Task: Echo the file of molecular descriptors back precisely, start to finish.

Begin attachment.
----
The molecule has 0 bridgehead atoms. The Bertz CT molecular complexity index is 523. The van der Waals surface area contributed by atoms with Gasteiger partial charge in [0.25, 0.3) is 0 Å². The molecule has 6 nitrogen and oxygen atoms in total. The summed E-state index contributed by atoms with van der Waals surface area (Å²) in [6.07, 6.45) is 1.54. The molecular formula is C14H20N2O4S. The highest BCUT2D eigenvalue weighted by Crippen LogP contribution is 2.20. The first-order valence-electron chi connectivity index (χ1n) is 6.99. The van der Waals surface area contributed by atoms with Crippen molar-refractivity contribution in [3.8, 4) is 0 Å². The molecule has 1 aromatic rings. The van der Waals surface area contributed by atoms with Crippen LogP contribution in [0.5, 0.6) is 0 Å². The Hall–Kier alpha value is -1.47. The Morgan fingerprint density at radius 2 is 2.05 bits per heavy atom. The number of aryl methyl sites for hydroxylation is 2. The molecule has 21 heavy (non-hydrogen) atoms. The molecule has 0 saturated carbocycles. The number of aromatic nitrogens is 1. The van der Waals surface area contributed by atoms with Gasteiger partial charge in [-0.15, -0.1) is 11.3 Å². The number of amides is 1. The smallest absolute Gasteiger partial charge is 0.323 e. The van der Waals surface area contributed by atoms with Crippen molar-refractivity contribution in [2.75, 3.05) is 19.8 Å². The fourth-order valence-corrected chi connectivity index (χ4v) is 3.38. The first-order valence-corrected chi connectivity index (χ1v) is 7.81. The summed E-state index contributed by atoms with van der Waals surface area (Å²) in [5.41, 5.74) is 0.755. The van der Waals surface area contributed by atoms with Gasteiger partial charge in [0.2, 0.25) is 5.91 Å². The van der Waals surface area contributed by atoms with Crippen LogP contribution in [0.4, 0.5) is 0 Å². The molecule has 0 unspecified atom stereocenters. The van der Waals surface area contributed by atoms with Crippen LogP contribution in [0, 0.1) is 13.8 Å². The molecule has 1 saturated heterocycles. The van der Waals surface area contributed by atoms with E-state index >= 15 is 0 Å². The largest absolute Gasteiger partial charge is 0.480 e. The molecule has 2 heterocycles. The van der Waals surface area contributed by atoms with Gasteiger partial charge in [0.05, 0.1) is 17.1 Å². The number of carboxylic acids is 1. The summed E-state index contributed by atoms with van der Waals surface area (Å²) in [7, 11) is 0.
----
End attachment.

The molecule has 0 bridgehead atoms. The Bertz CT molecular complexity index is 523. The van der Waals surface area contributed by atoms with Gasteiger partial charge in [0.25, 0.3) is 0 Å². The molecule has 6 nitrogen and oxygen atoms in total. The summed E-state index contributed by atoms with van der Waals surface area (Å²) in [6.07, 6.45) is 1.54. The molecular formula is C14H20N2O4S. The highest BCUT2D eigenvalue weighted by Crippen LogP contribution is 2.20. The first-order valence-electron chi connectivity index (χ1n) is 6.99. The van der Waals surface area contributed by atoms with Crippen molar-refractivity contribution in [3.8, 4) is 0 Å². The molecule has 1 aromatic rings. The van der Waals surface area contributed by atoms with Crippen LogP contribution in [0.5, 0.6) is 0 Å². The Hall–Kier alpha value is -1.47. The Morgan fingerprint density at radius 2 is 2.05 bits per heavy atom. The number of aryl methyl sites for hydroxylation is 2. The molecule has 21 heavy (non-hydrogen) atoms. The molecule has 0 saturated carbocycles. The number of aromatic nitrogens is 1. The van der Waals surface area contributed by atoms with Gasteiger partial charge in [-0.15, -0.1) is 11.3 Å². The number of amides is 1. The smallest absolute Gasteiger partial charge is 0.323 e. The van der Waals surface area contributed by atoms with Crippen molar-refractivity contribution in [2.75, 3.05) is 19.8 Å². The fourth-order valence-corrected chi connectivity index (χ4v) is 3.38. The first-order valence-corrected chi connectivity index (χ1v) is 7.81. The summed E-state index contributed by atoms with van der Waals surface area (Å²) in [5.41, 5.74) is 0.755. The van der Waals surface area contributed by atoms with Gasteiger partial charge in [0.2, 0.25) is 5.91 Å². The van der Waals surface area contributed by atoms with Crippen LogP contribution in [0.4, 0.5) is 0 Å². The molecule has 0 unspecified atom stereocenters. The van der Waals surface area contributed by atoms with Crippen LogP contribution in [0, 0.1) is 13.8 Å². The molecule has 1 saturated heterocycles. The van der Waals surface area contributed by atoms with E-state index >= 15 is 0 Å². The largest absolute Gasteiger partial charge is 0.480 e. The molecule has 2 heterocycles. The van der Waals surface area contributed by atoms with Gasteiger partial charge in [0.05, 0.1) is 17.1 Å². The number of carboxylic acids is 1. The summed E-state index contributed by atoms with van der Waals surface area (Å²) in [7, 11) is 0.